Building regulatory framework

Last updated: 21 March 2016

Our goal is safer, healthier and more affordable homes and buildings.

All building work in New Zealand must meet certain standards. They are set out in legislation and regulations that determine how work can be done, who can do it, and ensure the system has checks and consumer protection in place.

The legislation and regulations work together as the building performance system:

  • Building Act 2004 – the primary legislation governing the building and construction industry
  • Building Code – contained in Schedule 1 of the Building Regulations 1992, sets the minimum performance standards buildings must meet
  • Building Regulations – detail for particular building controls (eg prescribed forms, list of specified systems, definitions of 'change the use' and 'moderate earthquake', levies, fees and infringements). 
Three part framework covering regulation and performance of buildings in NZThree part framework for the regulation and performance of buildings in New Zealand.


The Building Act and its regulations work alongside other legislation, including:

  • Resource Management Act
  • laws specifying certain plumbing, gas and electrical work must be done by qualified professionals
  • Fire Service Act 1975
  • council bylaws.

View a list of other legislation affecting buildings and building work on the MBIE corporate website.

All building work must comply with the Building Code, whether or not a building consent is required. A building owner has to achieve the minimum performance criteria set out in the Building Code. To issue a building consent, a building consent authority (usually the council) must accept evidence of compliance with the Building Code.

A building owner may use design solutions given in Acceptable Solutions, or use the calculation and test methods in Verification Methods to demonstrate how their proposed building work will comply with the Building Code. Or they can choose other means, which are often referred to as alternative solutions. 

Regulation framework showing some ways to comply with the Building CodeRegulation framework showing some ways to comply with the Building Code

Role of regulators

MBIE is the over-arching regulator, other agencies have a regulatory or quasi-regulatory role.


MBIE provides overall leadership of the building and construction sector. Our aim is to grow New Zealand for all through safer, healthier and more affordable homes and buildings.

Our work includes managing the system that regulates building work and monitoring its effectiveness. We review the Building Code and produce documents that show how to comply with it. We also monitor the performance of district and city councils. We can investigate complaints and make determinations about disputes on certain building matters.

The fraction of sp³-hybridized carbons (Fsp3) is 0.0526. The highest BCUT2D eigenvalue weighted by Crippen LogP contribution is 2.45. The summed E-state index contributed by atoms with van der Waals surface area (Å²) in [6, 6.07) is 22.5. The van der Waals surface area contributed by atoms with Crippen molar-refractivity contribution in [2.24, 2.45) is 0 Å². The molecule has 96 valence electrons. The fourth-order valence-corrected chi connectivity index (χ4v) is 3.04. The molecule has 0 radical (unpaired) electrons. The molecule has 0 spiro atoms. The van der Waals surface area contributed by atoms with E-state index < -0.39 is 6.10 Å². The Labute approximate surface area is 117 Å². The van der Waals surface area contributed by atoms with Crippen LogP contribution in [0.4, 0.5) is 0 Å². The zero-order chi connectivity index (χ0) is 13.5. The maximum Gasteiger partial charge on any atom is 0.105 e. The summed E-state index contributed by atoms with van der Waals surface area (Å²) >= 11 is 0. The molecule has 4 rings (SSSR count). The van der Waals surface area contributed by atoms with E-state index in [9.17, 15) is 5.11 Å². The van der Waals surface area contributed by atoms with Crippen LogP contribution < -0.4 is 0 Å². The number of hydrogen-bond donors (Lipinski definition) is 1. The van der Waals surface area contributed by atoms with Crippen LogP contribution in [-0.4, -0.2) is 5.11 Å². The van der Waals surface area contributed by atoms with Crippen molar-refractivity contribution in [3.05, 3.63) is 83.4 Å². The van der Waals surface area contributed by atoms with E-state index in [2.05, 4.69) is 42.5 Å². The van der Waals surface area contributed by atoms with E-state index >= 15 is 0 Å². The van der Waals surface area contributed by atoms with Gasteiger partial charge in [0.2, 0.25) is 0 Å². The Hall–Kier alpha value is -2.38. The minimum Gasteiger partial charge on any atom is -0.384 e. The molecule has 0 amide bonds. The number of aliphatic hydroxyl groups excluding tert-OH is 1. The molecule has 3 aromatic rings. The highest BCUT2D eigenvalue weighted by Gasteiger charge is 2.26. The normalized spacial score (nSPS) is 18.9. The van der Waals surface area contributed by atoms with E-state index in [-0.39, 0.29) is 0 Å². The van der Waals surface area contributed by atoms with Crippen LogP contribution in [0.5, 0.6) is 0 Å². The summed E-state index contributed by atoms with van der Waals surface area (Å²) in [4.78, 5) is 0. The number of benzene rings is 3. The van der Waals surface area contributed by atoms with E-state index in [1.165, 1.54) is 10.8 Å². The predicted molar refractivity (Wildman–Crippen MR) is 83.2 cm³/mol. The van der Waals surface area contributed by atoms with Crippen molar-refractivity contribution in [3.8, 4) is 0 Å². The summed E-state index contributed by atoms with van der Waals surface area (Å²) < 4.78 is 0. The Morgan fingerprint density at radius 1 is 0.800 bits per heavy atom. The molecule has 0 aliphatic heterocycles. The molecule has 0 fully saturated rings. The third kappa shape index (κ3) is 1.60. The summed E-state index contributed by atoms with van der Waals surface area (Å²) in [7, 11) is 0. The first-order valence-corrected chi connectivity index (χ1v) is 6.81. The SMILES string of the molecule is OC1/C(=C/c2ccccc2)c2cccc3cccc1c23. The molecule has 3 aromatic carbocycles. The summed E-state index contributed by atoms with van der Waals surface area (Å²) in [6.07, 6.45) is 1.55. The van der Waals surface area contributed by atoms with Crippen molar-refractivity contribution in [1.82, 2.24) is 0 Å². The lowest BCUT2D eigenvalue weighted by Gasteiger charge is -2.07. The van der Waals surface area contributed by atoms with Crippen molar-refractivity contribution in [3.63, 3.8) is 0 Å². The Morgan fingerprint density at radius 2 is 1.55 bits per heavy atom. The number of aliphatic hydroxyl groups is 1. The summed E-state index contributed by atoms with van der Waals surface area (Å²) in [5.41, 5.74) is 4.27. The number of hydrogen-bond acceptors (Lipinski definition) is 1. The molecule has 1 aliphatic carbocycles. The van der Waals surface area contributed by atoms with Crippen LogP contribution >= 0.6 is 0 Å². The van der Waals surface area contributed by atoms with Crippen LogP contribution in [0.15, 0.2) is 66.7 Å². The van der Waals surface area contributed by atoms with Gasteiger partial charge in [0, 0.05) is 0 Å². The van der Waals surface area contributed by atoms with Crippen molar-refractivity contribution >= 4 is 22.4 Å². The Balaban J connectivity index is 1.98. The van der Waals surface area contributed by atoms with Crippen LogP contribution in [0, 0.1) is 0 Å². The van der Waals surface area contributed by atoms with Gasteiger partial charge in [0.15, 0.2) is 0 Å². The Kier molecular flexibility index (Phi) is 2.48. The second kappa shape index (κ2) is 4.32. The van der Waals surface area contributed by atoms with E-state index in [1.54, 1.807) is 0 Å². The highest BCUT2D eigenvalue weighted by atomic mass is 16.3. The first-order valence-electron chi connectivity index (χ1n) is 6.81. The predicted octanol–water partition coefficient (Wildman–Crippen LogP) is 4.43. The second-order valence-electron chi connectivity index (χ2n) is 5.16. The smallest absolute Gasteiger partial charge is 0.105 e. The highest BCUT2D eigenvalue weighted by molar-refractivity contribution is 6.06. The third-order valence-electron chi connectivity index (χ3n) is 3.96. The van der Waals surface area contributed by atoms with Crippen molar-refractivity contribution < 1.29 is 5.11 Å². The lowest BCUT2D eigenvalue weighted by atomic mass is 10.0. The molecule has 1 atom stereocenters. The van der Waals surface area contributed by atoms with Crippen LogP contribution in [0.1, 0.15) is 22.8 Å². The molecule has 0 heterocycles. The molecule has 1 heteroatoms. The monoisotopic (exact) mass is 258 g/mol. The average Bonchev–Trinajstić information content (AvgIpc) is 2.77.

MBIE works alongside building practitioners, government agencies, other regulators and the construction industry to understand what matters to the sector and to improve the regulatory system.

Building consent authorities

Most city and district councils are building consent authorities (BCA). They may also contract these services out.

BCAs issue building consents, undertake inspections during construction and issue code compliance certificates, certifying that the finished work complies with the Building Code. They also issue notices to fix and compliance schedules.

BCAs charge a fee for these services. The fee depends on the BCA and the amount of work involved, but is generally set for the recovery of reasonable costs. It will be a small proportion of the cost of the whole building project and will provide assurance that the job has been done properly.

District and city councils

Councils have a range of building-related responsibilities over and above those of a BCA.

They keep records about all the properties in their area, issue project information memoranda and certificates of acceptance, monitor compliance schedules and follow up notices to fix. They also have policies for certain buildings that are most vulnerable in an earthquake.

Councils also have powers to address breaches of the Building Act. They can issue infringement notices or, in some circumstances, organise for remedial work to be done.

This information is published by the Ministry of Business, Innovation and Employment’s Chief Executive. It is a general guide only and, if used, does not relieve any person of the obligation to consider any matter to which the information relates according to the circumstances of the particular case. Expert advice may be required in specific circumstances. Where this information relates to assisting people: